Actually, there is a reason Darren Evans was in the starting lineup as a redshirt freshman last season: Brandon Ore was booted from the team. But don't let that get in the way of your predetermined storyline.

Obviously, the injury increases Alabama's chances of winning Sept. 5. But to paint it as a "devastating" blow to Virginia Tech is probably exaggerating just a bit.

Nate Irving done for 2009
Real life fallout: A bad break for a great player. Football fallout: It's probably one of those injuries that gives the Gamecocks just a little bit better chance of defeating the Wolfpack in the '09 opener, but also not something that fundamentally changes the game.

Say what?
There's a lot of interesting stuff in Chris Low's interview with Nick Saban, Part I of which is here. The part that sticks out, though, is this exchange.

[Low:] But be honest. In press conference settings when you're wanting to send a message to your team or the fans, you'll occasionally script a confrontation with a media member to get your point across, won't you?

NS: [Smiling] That's true. I can't deny that.

That's all we're going to say about that? Can we have a little clarification, please, because the implication is rampant unprofessionalism on the part of so-called journalists covering Alabama and an attempt by Saban to orchestrate media coverage to help his team win, not to keep his fans informed.

One more time
I've been over this before, so I won't spend too much time on it, but I can't let it go. PLAYING WITH INELIGIBLE PLAYERS IS A COMPETITIVE ADVANTAGE.

Thank you. That is all.

Moody trying to get rid of injury bug
One of the things that has held back Emmanuel Moody is a series of injuries, including an odd situation from a couple of weeks ago. But he looks to be ready well before the season starts.

Is he or isn't he?
I'm pretty sure Joe Haden will get a few snaps this season at quarterback. If not, Urban Meyer is psychological strategist of the century. 

The WildDore package?
Vanderbilt -- gasp! -- experiments.

The Commodores operated almost exclusively out of the no-huddle attack and experimented with a formation where the ball was snapped to a running back lined up in shotgun formation.

There were several big plays out of the formation, commonly called the wildcat, including a 41-yard run by junior Kennard Reeves and a 17-yard run by freshman Wesley Tate of Pope John Paul II. ...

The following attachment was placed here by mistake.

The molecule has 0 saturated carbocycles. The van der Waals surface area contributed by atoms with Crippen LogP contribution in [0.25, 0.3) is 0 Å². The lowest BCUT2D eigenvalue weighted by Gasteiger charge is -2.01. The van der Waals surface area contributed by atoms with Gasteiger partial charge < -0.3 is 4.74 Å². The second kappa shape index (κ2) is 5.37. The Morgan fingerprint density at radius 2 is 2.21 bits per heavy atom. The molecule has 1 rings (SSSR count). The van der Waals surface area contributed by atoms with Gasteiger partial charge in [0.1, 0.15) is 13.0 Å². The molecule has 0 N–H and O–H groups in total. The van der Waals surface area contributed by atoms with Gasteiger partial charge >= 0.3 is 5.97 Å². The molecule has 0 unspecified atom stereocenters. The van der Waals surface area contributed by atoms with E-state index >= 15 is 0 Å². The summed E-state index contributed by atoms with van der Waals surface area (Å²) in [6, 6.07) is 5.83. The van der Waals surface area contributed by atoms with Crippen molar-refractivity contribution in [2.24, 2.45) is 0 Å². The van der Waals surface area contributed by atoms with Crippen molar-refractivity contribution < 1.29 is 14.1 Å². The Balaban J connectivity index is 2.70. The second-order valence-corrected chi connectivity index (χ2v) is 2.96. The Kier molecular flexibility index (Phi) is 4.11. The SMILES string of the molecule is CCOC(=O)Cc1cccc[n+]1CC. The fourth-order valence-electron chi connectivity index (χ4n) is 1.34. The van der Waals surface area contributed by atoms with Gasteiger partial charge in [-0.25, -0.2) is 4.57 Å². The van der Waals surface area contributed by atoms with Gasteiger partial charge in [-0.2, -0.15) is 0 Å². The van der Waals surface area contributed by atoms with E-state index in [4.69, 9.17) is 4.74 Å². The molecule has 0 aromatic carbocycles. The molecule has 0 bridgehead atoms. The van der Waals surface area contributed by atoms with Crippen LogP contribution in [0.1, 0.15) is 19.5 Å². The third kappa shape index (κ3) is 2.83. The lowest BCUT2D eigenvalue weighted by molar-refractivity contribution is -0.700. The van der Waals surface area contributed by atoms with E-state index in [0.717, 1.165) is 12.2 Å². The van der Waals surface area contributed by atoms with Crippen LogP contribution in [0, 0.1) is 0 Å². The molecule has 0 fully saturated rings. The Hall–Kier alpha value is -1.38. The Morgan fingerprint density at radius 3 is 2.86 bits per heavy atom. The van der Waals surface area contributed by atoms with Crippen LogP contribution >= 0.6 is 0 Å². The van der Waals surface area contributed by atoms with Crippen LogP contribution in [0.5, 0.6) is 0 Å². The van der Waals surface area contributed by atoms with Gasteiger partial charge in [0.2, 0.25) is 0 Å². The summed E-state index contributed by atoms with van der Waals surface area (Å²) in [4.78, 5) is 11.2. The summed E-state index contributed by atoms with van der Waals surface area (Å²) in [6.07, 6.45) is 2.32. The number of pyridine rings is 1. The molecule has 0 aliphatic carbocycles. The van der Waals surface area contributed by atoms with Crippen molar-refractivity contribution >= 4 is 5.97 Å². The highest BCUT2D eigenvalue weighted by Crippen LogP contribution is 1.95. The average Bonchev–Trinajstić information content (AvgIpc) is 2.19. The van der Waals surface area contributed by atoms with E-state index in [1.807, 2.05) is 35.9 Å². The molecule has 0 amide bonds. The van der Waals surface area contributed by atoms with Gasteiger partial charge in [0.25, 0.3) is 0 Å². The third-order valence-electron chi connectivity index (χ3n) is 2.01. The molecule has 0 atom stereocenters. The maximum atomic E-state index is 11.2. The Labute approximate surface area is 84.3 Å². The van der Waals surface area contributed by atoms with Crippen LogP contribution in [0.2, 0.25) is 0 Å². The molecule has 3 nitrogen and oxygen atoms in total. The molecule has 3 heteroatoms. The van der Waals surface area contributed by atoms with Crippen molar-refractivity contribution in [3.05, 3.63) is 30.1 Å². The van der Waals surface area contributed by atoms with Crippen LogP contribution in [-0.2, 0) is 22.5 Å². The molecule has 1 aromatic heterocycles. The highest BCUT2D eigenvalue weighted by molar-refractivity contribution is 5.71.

Johnson would not say what term the staff uses for the scheme, but did say it was not the "wildcat package."

Vanderbilt Sports Line dismisses all this talk about what to call the formation and sums it up this way: "Playbook Adds a Page ... Double Digits In Sight." Of course, South Carolina calls it the Cocky. Honestly.

Does taffy taste bad when it gets warm?
And The Valley Shook hesitantly puts Les Miles on the hot seat.

There is not a coach in the SEC who is more than two consecutive profoundly disappointing seasons away from putting his job at serious risk.  Les has had one.

An interesting look at something that's gotten lost in the "there's no hot seat in the SEC" talk.

The scorched turf will make enough smoke as it is
No lighting up in Ben Hill Griffin Stadium this season.

Please make it work
Is Gridiron U in trouble?

The sides appear to be haggling over how much access will be allowed. Nutt said he had to make a few calls and would decide within a day or two whether or not the show would go ahead as planned.

I would be crushed if this doesn't happen now. C'mon, folks.

It's helpful if you would notice the guy in a crowd
The most amusing part of David Hale's interview with D.J. Shockley

DH: OK, well if Mark Richt and Georgia helped you so much, can you chip in with some inside scoop for them on how to beat Bobby Petrino in Arkansas in Week 3?

DJS: I don't know much, man.

Of course not. The Gypsy Coach of the South was only there for 13 games. And based on the results, it's doubtful that the starting Falcons quarterbacks from 2007 could give you any insight into Petrino's offense.